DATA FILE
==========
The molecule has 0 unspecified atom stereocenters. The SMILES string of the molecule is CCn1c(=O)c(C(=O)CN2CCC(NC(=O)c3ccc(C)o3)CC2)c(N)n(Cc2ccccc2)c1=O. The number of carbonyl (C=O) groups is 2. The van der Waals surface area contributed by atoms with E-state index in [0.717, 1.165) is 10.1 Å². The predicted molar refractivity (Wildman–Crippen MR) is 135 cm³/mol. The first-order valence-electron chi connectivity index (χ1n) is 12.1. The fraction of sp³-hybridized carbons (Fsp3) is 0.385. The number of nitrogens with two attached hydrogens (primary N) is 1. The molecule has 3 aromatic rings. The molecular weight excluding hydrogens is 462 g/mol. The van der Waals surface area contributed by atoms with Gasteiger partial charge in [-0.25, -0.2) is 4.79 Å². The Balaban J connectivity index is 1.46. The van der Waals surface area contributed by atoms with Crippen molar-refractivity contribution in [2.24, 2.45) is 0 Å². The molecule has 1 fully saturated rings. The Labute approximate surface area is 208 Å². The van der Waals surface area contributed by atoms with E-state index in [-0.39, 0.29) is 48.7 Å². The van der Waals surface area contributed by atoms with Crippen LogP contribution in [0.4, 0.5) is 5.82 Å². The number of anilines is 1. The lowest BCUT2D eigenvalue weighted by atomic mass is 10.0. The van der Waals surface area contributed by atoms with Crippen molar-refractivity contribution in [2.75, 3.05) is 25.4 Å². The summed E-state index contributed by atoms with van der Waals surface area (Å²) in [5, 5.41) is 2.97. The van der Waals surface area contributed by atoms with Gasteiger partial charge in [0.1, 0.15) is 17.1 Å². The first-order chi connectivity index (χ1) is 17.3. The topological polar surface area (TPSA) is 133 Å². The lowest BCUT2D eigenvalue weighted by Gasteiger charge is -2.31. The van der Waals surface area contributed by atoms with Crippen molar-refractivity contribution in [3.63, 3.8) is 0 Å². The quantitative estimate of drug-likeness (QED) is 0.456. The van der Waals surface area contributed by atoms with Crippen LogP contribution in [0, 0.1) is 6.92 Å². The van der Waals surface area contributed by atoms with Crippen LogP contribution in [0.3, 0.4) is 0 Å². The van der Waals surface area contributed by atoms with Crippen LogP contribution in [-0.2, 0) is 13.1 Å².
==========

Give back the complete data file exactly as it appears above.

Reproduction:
The molecule has 0 unspecified atom stereocenters. The SMILES string of the molecule is CCn1c(=O)c(C(=O)CN2CCC(NC(=O)c3ccc(C)o3)CC2)c(N)n(Cc2ccccc2)c1=O. The number of carbonyl (C=O) groups is 2. The van der Waals surface area contributed by atoms with E-state index in [0.717, 1.165) is 10.1 Å². The predicted molar refractivity (Wildman–Crippen MR) is 135 cm³/mol. The first-order valence-electron chi connectivity index (χ1n) is 12.1. The fraction of sp³-hybridized carbons (Fsp3) is 0.385. The number of nitrogens with two attached hydrogens (primary N) is 1. The molecule has 3 aromatic rings. The molecular weight excluding hydrogens is 462 g/mol. The van der Waals surface area contributed by atoms with Gasteiger partial charge in [-0.25, -0.2) is 4.79 Å². The Balaban J connectivity index is 1.46. The van der Waals surface area contributed by atoms with Crippen molar-refractivity contribution in [2.24, 2.45) is 0 Å². The molecule has 1 fully saturated rings. The Labute approximate surface area is 208 Å². The van der Waals surface area contributed by atoms with E-state index in [-0.39, 0.29) is 48.7 Å². The van der Waals surface area contributed by atoms with Crippen LogP contribution in [0.4, 0.5) is 5.82 Å². The number of anilines is 1. The lowest BCUT2D eigenvalue weighted by atomic mass is 10.0. The van der Waals surface area contributed by atoms with Crippen molar-refractivity contribution in [2.75, 3.05) is 25.4 Å². The summed E-state index contributed by atoms with van der Waals surface area (Å²) in [5, 5.41) is 2.97. The van der Waals surface area contributed by atoms with Gasteiger partial charge in [0.1, 0.15) is 17.1 Å². The first-order chi connectivity index (χ1) is 17.3. The topological polar surface area (TPSA) is 133 Å². The lowest BCUT2D eigenvalue weighted by Gasteiger charge is -2.31. The van der Waals surface area contributed by atoms with Crippen molar-refractivity contribution in [3.63, 3.8) is 0 Å². The quantitative estimate of drug-likeness (QED) is 0.456. The van der Waals surface area contributed by atoms with Crippen LogP contribution in [0, 0.1) is 6.92 Å². The van der Waals surface area contributed by atoms with Crippen LogP contribution in [0.3, 0.4) is 0 Å². The van der Waals surface area contributed by atoms with Crippen LogP contribution in [-0.2, 0) is 13.1 Å².